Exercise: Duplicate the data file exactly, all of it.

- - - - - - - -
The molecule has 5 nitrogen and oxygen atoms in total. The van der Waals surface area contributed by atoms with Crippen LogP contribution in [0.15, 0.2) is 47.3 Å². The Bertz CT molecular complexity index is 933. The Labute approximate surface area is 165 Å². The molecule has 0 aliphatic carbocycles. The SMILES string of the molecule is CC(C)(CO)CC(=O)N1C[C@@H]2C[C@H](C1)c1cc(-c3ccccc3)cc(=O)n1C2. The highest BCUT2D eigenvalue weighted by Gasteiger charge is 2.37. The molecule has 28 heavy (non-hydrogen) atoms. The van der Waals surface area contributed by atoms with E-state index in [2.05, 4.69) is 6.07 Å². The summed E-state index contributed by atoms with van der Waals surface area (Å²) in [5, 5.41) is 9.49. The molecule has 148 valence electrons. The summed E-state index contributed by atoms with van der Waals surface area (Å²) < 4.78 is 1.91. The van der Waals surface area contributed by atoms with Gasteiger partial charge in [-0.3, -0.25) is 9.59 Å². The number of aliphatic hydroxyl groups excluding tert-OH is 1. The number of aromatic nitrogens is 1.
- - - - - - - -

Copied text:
The molecule has 5 nitrogen and oxygen atoms in total. The van der Waals surface area contributed by atoms with Crippen LogP contribution in [0.15, 0.2) is 47.3 Å². The Bertz CT molecular complexity index is 933. The Labute approximate surface area is 165 Å². The molecule has 0 aliphatic carbocycles. The SMILES string of the molecule is CC(C)(CO)CC(=O)N1C[C@@H]2C[C@H](C1)c1cc(-c3ccccc3)cc(=O)n1C2. The highest BCUT2D eigenvalue weighted by Gasteiger charge is 2.37. The molecule has 28 heavy (non-hydrogen) atoms. The van der Waals surface area contributed by atoms with E-state index in [2.05, 4.69) is 6.07 Å². The summed E-state index contributed by atoms with van der Waals surface area (Å²) in [5, 5.41) is 9.49. The molecule has 148 valence electrons. The summed E-state index contributed by atoms with van der Waals surface area (Å²) < 4.78 is 1.91. The van der Waals surface area contributed by atoms with Gasteiger partial charge in [-0.3, -0.25) is 9.59 Å². The number of aliphatic hydroxyl groups excluding tert-OH is 1. The number of aromatic nitrogens is 1.